variables (see the Developer Reference, “Hydra Environment Variables”).
To run processes on the remote nodes, Hydra uses the
srun
utility. These environment variables control which utility is used in this case (see the Developer Reference, “Hydra Environment Variables”):
  • I_MPI_HYDRA_BOOTSTRAP
  • I_MPI_HYDRA_BOOTSTRAP_EXEC
  • I_MPI_HYDRA_BOOTSTRAP_EXEC_EXTRA_ARGS
You can also launch applications with the
srun
utility without Hydra by setting the
I_MPI_PMI_LIBRARY
environment variable (see the Developer Reference, “Other Environment Variables”).
PMI versions currently supported are PMI-1 and PMI-2.
By default, the Intel MPI Library uses per-host process placement provided by the scheduler. This means that the
-ppn
option has no effect. To change this behavior and control process placement through
-ppn
(and related options and variables), set
I_MPI_JOB_RESPECT_PROCESS_PLACEMENT=off
Examples:
# Allocate nodes. salloc --nodes=<number-of-nodes> --partition=<partition> --ntasks-per-node=<number-of-processes-per-node> # Run your application using Hydra. mpiexec ./myprog #or mpirun ./myprog # Run your application using srun with the PMI-1 interface. I_MPI_PMI_LIBRARY=<path-to-libpmi.so>/libpmi.so srun ./myprog # Run your application using srun with the PMI-2 interface. I_MPI_PMI_LIBRARY=<path-to-libpmi2.so>/libpmi2.so srun --mpi=pmi2 ./myprog # Change per-host process placement. I_MPI_JOB_RESPECT_PROCESS_PLACEMENT=off mpiexec -n 2 -ppn 1 ./myprog # Change per-host process placement and hostnames and use srun utility for remote launch. I_MPI_JOB_RESPECT_PROCESS_PLACEMENT=off mpiexec -n 2 -ppn 1 -hosts host3,host1 -bootstrap=slurm ./myprog # Use Intel MPI Library pinning. I_MPI_PIN_RESPECT_CPUSET=off mpiexec ./myprog # Use the --cpus-per-task Slurm option in Intel MPI Library pinning. salloc --cpus-per-task=<cpus-per-task> --nodes=<number-of-nodes> --partition=<partition> --ntasks-per-node=<number-of-processes-per-node> I_MPI_PIN_RESPECT_CPUSET=off mpiexec ./myprog #or I_MPI_PIN_DOMAIN=${SLURM_CPUS_PER_TASK} I_MPI_PIN_RESPECT_CPUSET=off mpiexec ./myprog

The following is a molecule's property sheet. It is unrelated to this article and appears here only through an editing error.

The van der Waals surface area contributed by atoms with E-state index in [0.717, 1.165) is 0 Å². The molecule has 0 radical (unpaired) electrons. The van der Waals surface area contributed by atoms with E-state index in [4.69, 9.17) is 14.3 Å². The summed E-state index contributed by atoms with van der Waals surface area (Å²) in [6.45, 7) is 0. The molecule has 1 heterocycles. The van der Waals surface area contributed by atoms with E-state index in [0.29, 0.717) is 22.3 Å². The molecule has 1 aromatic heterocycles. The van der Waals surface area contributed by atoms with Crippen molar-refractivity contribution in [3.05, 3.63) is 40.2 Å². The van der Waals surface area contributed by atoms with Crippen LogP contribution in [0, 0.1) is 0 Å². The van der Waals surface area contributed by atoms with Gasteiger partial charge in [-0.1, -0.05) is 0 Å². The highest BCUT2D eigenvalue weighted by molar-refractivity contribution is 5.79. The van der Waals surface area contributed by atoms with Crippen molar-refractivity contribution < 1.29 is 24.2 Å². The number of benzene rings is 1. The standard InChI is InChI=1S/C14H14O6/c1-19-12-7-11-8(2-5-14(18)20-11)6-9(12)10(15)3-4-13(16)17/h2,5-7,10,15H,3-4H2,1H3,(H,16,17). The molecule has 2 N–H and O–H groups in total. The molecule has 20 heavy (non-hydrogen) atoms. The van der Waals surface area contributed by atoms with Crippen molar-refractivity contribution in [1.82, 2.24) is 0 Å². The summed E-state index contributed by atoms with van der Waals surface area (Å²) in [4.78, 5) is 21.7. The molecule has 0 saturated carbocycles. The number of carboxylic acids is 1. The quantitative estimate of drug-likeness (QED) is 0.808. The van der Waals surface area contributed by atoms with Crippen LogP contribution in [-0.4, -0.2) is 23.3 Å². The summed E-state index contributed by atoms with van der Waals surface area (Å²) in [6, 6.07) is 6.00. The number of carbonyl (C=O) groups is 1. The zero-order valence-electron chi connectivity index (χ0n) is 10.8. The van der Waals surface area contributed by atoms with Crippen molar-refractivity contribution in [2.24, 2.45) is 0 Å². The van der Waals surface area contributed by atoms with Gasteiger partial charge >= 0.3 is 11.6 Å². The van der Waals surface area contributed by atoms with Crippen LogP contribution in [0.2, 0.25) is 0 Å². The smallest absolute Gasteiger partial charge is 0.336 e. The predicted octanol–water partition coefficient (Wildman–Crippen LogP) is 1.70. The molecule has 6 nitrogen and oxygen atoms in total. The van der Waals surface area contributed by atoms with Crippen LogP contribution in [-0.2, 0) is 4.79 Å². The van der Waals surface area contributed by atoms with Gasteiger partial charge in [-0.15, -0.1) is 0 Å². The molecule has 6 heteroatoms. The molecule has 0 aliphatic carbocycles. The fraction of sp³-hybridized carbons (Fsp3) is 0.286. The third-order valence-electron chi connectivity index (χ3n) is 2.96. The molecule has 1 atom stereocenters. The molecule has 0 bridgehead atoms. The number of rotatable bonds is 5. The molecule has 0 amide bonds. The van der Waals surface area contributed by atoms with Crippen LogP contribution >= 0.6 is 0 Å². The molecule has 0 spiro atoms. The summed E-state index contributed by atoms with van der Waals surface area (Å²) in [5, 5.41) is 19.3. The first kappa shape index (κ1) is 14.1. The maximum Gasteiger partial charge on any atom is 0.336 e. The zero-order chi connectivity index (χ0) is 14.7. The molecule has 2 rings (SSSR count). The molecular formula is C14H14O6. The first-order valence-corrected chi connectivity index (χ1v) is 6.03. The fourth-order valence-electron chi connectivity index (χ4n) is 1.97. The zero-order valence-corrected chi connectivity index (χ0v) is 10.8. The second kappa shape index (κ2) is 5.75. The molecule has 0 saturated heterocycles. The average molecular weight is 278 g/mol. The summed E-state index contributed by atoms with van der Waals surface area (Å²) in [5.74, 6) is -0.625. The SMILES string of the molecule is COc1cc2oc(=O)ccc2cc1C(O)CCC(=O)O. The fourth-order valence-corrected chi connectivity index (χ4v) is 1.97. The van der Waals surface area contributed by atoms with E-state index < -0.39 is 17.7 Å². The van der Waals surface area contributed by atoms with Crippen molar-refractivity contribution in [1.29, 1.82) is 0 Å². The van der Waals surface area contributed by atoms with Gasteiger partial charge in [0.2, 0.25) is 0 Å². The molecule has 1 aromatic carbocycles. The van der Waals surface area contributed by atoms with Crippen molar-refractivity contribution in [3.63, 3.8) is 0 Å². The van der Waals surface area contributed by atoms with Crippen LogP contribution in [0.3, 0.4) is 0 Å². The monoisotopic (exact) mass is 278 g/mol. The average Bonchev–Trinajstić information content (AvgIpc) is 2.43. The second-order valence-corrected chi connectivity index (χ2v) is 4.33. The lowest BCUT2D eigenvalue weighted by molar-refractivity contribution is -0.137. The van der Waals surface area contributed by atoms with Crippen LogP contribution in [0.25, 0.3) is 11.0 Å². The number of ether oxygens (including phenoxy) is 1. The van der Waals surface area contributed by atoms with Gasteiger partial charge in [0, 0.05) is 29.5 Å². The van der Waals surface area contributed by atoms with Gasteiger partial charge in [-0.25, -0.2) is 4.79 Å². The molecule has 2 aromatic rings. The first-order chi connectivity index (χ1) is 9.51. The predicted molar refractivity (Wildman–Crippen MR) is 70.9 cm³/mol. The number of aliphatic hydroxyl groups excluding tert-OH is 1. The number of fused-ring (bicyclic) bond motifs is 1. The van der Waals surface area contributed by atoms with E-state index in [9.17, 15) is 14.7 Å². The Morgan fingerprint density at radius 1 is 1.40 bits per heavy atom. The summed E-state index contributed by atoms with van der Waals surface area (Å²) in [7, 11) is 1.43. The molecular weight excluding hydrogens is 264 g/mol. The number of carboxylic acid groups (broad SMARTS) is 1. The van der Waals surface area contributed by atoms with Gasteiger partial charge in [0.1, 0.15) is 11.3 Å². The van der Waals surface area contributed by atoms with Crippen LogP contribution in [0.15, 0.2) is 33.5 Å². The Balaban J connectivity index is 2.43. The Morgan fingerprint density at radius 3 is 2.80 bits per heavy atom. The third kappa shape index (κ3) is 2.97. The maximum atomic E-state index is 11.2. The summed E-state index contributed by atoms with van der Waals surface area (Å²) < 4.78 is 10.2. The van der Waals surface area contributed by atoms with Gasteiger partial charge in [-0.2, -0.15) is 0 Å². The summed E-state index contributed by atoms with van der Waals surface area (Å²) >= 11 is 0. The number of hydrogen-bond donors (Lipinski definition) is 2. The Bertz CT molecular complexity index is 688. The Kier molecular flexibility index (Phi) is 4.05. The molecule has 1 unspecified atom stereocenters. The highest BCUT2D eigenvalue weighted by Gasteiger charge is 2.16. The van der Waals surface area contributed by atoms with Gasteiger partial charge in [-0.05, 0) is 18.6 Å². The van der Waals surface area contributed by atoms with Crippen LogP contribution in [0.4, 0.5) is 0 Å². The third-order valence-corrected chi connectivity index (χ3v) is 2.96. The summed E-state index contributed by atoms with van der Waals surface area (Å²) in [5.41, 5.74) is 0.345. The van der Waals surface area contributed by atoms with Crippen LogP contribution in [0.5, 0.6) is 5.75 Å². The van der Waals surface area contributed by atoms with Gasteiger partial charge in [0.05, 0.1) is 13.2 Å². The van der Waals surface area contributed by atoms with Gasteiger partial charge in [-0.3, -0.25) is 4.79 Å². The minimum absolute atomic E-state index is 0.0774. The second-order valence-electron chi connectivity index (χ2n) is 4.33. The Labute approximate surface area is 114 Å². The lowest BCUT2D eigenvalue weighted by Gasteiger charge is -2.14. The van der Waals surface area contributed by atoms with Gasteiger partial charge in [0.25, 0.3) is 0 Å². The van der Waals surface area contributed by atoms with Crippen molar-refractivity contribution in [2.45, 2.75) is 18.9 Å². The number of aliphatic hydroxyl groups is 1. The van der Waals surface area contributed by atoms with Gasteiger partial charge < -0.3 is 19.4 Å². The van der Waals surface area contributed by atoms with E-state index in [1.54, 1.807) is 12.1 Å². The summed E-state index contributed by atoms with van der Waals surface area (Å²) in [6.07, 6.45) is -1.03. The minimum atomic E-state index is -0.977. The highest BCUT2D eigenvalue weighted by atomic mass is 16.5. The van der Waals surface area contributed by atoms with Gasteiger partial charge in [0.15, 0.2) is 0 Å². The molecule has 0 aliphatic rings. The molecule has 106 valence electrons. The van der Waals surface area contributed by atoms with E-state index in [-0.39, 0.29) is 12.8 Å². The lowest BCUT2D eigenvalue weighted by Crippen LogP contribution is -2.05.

Univa Grid Engine*

If you use the Univa Grid Engine job scheduler and the
$PE_HOSTFILE
is set, then two files will be generated:
/tmp/sge_hostfile_${username}_$$
and
/tmp/sge_machifile_${username}_$$
. The latter is used as the machine file for
mpirun
. These files are removed when the job is completed.

SIGINT, SIGTERM Signals Intercepting

If resources allocated to a job exceed the limit, most job schedulers terminate the job by sending a signal to all processes.
For example, Torque* sends
SIGTERM
three times to a job and if this job is still alive,
SIGKILL
will be sent to terminate it.
For Univa Grid Engine, the default signal to terminate a job is
SIGKILL
. The Intel MPI Library is unable to process or catch that signal causing
mpirun
to kill the entire job. You can change the value of the termination signal through the following queue configuration:
  1. Use the following command to see available queues:
    $ qconf -sql
  2. Execute the following command to modify the queue settings:
    $ qconf -mq <queue_name>
  3. Find
    terminate_method
    and change signal to
    SIGTERM
    .
  4. Save queue configuration.

Controlling Per-Host Process Placement

When using a job scheduler, by default the Intel MPI Library uses per-host process placement provided by the scheduler. This means that the
-ppn
option has no effect. To change this behavior and control process placement through
-ppn
(and related options and variables), use the
I_MPI_JOB_RESPECT_PROCESS_PLACEMENT
environment variable:
$ export I_MPI_JOB_RESPECT_PROCESS_PLACEMENT=off

Product and Performance Information

1

Performance varies by use, configuration and other factors. Learn more at www.Intel.com/PerformanceIndex.